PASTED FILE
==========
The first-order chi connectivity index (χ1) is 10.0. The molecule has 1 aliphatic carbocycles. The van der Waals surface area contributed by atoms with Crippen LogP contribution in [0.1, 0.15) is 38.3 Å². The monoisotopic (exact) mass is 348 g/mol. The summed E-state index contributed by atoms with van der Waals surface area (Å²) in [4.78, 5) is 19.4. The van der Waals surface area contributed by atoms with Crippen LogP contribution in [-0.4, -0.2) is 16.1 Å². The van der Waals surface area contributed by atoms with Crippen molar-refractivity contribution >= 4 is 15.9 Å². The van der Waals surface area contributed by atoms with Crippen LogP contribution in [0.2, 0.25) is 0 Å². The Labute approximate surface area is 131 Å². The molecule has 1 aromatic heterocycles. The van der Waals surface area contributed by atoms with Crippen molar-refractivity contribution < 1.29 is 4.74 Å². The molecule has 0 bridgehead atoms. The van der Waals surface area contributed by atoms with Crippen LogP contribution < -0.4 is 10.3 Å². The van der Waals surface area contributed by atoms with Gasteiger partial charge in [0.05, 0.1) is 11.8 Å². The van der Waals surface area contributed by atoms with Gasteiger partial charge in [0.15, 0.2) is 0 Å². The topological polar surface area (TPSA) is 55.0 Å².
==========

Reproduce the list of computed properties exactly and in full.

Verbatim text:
The first-order chi connectivity index (χ1) is 10.0. The molecule has 1 aliphatic carbocycles. The van der Waals surface area contributed by atoms with Crippen LogP contribution in [0.1, 0.15) is 38.3 Å². The monoisotopic (exact) mass is 348 g/mol. The summed E-state index contributed by atoms with van der Waals surface area (Å²) in [4.78, 5) is 19.4. The van der Waals surface area contributed by atoms with Crippen LogP contribution in [-0.4, -0.2) is 16.1 Å². The van der Waals surface area contributed by atoms with Crippen molar-refractivity contribution >= 4 is 15.9 Å². The van der Waals surface area contributed by atoms with Crippen LogP contribution in [0.2, 0.25) is 0 Å². The Labute approximate surface area is 131 Å². The molecule has 1 aromatic heterocycles. The van der Waals surface area contributed by atoms with Crippen molar-refractivity contribution < 1.29 is 4.74 Å². The molecule has 0 bridgehead atoms. The van der Waals surface area contributed by atoms with Crippen LogP contribution < -0.4 is 10.3 Å². The van der Waals surface area contributed by atoms with Gasteiger partial charge in [0.05, 0.1) is 11.8 Å². The van der Waals surface area contributed by atoms with Gasteiger partial charge in [0.15, 0.2) is 0 Å². The topological polar surface area (TPSA) is 55.0 Å².